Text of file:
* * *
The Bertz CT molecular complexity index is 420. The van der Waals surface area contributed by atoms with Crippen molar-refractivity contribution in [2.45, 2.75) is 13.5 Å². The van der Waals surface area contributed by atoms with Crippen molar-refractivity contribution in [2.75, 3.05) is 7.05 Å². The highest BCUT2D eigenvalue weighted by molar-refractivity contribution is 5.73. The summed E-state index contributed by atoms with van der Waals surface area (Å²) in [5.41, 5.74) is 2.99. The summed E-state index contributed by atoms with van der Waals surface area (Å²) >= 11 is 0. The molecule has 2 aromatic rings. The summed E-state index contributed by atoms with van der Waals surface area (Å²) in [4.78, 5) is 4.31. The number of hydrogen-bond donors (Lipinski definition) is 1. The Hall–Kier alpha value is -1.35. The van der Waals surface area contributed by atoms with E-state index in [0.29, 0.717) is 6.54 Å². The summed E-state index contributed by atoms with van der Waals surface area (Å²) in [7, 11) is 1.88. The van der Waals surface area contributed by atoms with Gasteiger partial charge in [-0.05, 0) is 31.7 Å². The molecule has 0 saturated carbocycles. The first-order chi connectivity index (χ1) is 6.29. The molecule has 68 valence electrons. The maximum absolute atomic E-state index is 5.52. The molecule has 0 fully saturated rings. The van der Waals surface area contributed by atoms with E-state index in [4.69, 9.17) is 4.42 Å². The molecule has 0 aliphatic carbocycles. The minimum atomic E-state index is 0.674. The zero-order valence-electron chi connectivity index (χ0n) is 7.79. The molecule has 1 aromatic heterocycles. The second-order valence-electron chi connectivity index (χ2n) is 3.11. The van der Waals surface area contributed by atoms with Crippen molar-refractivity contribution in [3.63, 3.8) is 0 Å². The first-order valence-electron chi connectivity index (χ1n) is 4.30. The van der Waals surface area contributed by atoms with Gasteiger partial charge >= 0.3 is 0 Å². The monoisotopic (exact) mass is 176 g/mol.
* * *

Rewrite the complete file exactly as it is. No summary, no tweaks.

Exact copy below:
The Bertz CT molecular complexity index is 420. The van der Waals surface area contributed by atoms with Crippen molar-refractivity contribution in [2.45, 2.75) is 13.5 Å². The van der Waals surface area contributed by atoms with Crippen molar-refractivity contribution in [2.75, 3.05) is 7.05 Å². The highest BCUT2D eigenvalue weighted by molar-refractivity contribution is 5.73. The summed E-state index contributed by atoms with van der Waals surface area (Å²) in [5.41, 5.74) is 2.99. The summed E-state index contributed by atoms with van der Waals surface area (Å²) >= 11 is 0. The molecule has 2 aromatic rings. The summed E-state index contributed by atoms with van der Waals surface area (Å²) in [4.78, 5) is 4.31. The number of hydrogen-bond donors (Lipinski definition) is 1. The Hall–Kier alpha value is -1.35. The van der Waals surface area contributed by atoms with E-state index in [0.29, 0.717) is 6.54 Å². The summed E-state index contributed by atoms with van der Waals surface area (Å²) in [7, 11) is 1.88. The van der Waals surface area contributed by atoms with Gasteiger partial charge in [-0.05, 0) is 31.7 Å². The molecule has 0 saturated carbocycles. The first-order chi connectivity index (χ1) is 6.29. The molecule has 68 valence electrons. The maximum absolute atomic E-state index is 5.52. The molecule has 0 fully saturated rings. The van der Waals surface area contributed by atoms with E-state index in [4.69, 9.17) is 4.42 Å². The molecule has 0 aliphatic carbocycles. The minimum atomic E-state index is 0.674. The zero-order valence-electron chi connectivity index (χ0n) is 7.79. The molecule has 1 aromatic heterocycles. The second-order valence-electron chi connectivity index (χ2n) is 3.11. The van der Waals surface area contributed by atoms with Crippen molar-refractivity contribution in [3.63, 3.8) is 0 Å². The first-order valence-electron chi connectivity index (χ1n) is 4.30. The van der Waals surface area contributed by atoms with Gasteiger partial charge >= 0.3 is 0 Å². The monoisotopic (exact) mass is 176 g/mol.